International trade fair experts are coming together at the annual
UFI Open Seminar in Europe from 15 to 17 June. They are meeting in Istanbul,
the gateway to Asia.
The circle is now complete,
certainly as far as the host city is concerned. After almost seven years, the
UFI, the global association of the exhibition industry, is returning to
Istanbul for a major event. The UFI’s 75th annual congress was held in the
Turkish capital in the autumn of 2008. The huge firework display over the
Bosphorus organised by host Bekir Cakici still remains in the memory of those
who experienced it. This time around, things will be on a smaller scale. After
all, this is “only” the association’s smaller summer event. Nevertheless, there
should be enough information flying around to rival any firework display. The
delegates will be exchanging experiences and sharing their expertise. Urgent
and fascinating issues will be explored in presentations and discussions. The
focus will be on the competition for budgets between trade fairs and other
marketing instruments. In this connection, the seminar will be concerning
itself with the future role of trade fairs in the marketing mix.
One of the really key issues
currently is the digital revolution. It is being compared to a tsunami
engulfing traditional marketing channels. On the one hand, trade fairs are also
affected by this overwhelming wave. At the same time, however, organisers can
take advantage of this wave of digitization and turn it into an opportunity. It
also helps to see the broader picture when you are seeking to develop and
implement suitable strategies. Analogies will be drawn and findings presented
from other sectors at the UFI seminar in Istanbul. One sector that has already
felt a significant impact from digitisation is publishing. Holger Feist, chief
strategy officer at Messe München, will be pointing out what the trade fair
industry can learn from the digital revolution’s effects on traditional media.
Feist knows what he is talking about here: he used to work for a large
How the marketing budget is
distributed always depends to a certain extent on the spirit of the times and
the trends that are postulated. There are plenty of decision-makers who test
the wind and then go with the flow. There will also be a platform discussion in
Istanbul about whether exhibitors are acting differently or doing much the same
as always. And in a workshop with Eva Teruzzi of Fiera Milano, organisers will
be analysing and developing future approaches to marketing. Among other things,
the delegates will be trying to establish what forms of digital marketing make
sense. The new media are generally valuable when used as marketing tools. But
if they are used wrongly, cultural differences can mean they come up against
their limits. The delegates in Istanbul will also be considering the role of
marketing agencies, which often influence the decisions of their clients. For
this reason, their ability to open and/or close doors should never be
underestimated. You will find the full and continually updated programme of the
upcoming UFI Open Seminar in Europe on the UFI website (www.ufi.org).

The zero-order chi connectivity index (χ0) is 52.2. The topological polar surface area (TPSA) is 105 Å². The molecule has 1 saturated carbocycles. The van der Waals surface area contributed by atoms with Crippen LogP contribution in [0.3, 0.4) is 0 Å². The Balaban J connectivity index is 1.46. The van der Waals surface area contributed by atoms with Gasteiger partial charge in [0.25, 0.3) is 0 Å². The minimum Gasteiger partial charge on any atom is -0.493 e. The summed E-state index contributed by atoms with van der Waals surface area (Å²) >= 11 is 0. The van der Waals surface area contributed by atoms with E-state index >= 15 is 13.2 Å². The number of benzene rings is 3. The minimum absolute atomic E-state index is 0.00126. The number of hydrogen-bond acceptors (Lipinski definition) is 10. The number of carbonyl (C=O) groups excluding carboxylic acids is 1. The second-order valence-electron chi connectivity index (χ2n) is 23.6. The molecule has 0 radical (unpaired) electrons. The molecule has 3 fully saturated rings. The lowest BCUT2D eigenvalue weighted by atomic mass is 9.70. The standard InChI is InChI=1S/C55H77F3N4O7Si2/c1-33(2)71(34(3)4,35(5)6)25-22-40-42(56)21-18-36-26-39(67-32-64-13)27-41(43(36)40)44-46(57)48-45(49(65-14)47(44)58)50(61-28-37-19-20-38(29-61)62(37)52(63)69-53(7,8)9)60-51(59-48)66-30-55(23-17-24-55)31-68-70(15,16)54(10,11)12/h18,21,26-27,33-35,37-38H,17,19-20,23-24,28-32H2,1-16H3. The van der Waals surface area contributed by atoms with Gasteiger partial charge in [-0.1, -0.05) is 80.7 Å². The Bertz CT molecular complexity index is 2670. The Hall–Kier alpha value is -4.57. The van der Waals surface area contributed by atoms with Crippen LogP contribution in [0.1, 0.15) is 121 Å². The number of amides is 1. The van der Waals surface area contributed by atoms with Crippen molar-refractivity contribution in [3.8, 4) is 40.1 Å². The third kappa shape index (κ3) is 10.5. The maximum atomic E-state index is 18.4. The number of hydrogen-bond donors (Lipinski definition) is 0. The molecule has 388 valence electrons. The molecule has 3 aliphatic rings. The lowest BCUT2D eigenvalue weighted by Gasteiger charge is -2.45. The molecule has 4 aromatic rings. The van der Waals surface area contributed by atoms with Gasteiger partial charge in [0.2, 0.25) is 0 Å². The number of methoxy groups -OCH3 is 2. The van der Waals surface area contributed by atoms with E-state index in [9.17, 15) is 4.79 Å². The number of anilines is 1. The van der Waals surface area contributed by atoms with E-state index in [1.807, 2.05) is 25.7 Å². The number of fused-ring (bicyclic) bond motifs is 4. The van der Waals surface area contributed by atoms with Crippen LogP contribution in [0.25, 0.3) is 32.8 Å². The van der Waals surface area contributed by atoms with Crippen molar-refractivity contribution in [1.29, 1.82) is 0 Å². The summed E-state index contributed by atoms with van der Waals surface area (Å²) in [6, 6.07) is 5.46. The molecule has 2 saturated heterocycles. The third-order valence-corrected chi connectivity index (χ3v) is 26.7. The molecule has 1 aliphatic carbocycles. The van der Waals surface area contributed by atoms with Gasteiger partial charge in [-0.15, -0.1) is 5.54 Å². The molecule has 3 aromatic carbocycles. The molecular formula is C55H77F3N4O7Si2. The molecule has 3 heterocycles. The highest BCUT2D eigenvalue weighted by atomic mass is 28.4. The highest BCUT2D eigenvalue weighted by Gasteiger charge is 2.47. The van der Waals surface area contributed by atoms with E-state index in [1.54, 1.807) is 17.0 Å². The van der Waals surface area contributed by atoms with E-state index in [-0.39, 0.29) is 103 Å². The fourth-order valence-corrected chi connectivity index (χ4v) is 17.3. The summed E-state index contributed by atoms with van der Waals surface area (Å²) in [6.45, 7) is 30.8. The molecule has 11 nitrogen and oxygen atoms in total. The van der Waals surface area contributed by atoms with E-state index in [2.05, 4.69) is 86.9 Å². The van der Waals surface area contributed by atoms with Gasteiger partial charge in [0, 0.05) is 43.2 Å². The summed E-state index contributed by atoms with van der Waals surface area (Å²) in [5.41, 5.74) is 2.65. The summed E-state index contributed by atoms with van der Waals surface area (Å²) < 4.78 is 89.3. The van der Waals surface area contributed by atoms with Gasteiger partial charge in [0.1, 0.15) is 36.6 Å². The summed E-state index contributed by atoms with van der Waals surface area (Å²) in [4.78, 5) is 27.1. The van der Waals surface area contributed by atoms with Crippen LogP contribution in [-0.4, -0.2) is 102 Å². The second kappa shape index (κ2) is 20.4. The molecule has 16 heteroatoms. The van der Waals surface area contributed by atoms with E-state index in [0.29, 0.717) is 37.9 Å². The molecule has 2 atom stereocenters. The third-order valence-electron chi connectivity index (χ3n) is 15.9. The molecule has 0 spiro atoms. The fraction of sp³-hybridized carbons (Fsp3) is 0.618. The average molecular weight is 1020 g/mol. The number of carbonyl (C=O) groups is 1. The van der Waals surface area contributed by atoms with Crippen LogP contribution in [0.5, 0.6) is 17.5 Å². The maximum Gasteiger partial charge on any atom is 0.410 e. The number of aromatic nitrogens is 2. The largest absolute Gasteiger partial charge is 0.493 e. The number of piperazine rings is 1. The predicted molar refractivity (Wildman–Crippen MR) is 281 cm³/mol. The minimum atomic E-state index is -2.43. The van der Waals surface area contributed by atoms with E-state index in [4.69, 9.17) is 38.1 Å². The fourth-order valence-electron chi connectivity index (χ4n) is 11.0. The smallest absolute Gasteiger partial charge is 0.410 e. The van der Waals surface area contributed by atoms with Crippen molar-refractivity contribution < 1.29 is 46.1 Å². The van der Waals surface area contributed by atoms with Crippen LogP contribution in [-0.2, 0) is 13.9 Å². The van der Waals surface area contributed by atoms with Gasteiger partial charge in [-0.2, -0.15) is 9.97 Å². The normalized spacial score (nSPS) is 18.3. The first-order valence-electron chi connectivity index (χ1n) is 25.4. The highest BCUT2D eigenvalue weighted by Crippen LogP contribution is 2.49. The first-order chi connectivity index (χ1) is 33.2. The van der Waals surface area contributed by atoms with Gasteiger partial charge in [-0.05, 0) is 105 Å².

part in trade fairs in Istanbul can reach around 20 percent of the world’s
population. “Turkey offers access to 1.5 billion customers in Europe, Eurasia,
the Middle East and North Africa,” explains Wolfgang Pech, senior vice
president at Deutsche Messe in Hanover. “The combined GDP of these markets is
25 billion US dollars,” he calculates. This is where the company stages the
region’s largest industrial fair, Win Automation Eurasia. The last time it was
held, in March, 1,581 exhibitors from 21 countries took part. They presented
their future-oriented smart manufacturing solutions to around 77,000 visitors.
Four separate trade fairs are held under the umbrella of Win Automation
Eurasia, covering industrial automation, materials handling and logistics,
fluid technology, energy and electrical engineering. These sectors make a
decisive contribution to improvements in efficiency and quality. At the same
time, costs can be reduced when appropriate use is made of these technologies.
The region is attractive not just from an economic point of view but
interculturally as well. “Turkey is open to innovations and gives prompt
feedback,” emphasises Turgay Halimler, managing director of Yaskawa Turkey, an exhibitor
of automation solutions. The company’s products are used in manufacturing
facilities all over Eurasia. Companies that are yet to conquer the market will
soon get another opportunity. The next Win Automation Eurasia is only ten
months away. It will be held from 17 to 20 March 2016 at the Tüyap trade fair
centre in Istanbul (www.messe.de).
Author: Peter Borstel
This article was published in TFI issue 3-4/2015
Share in Facebook, Twitter or Google+:
TFI - Trade Fairs International - The International Trade Fair Magazine.
© 2006 - 2020 by TFI-Verlagsgesellschaft mbH. All rights reserved. TFI-Verlagsgesellschaft mbH shall accept no responsibility for the contents of external links and other contents.
New products and a well-conceived stand design are not the only drivers for a successful presence. Many other factors are also important, but trade fair planners often lose sight of them.
Trade fairs and trade fair companies need to constantly further develop, become more agile and flexible and offer services all year round. New, digital offerings are very important here. With its TrustedTargeting technology, Messe München offers its customers access to leading business-to-business decision-makers on the Internet.
Most exhibitors want to attract as much traffic as possible. The largest continuous space of an exhibition stand can be actively used for this purpose: A photorealistic floor is a design option that fulfils several functions at once.
Planners of corporate events always need to be up-to-date. Planning and implementing, and hence the job of an organiser, are constantly changing.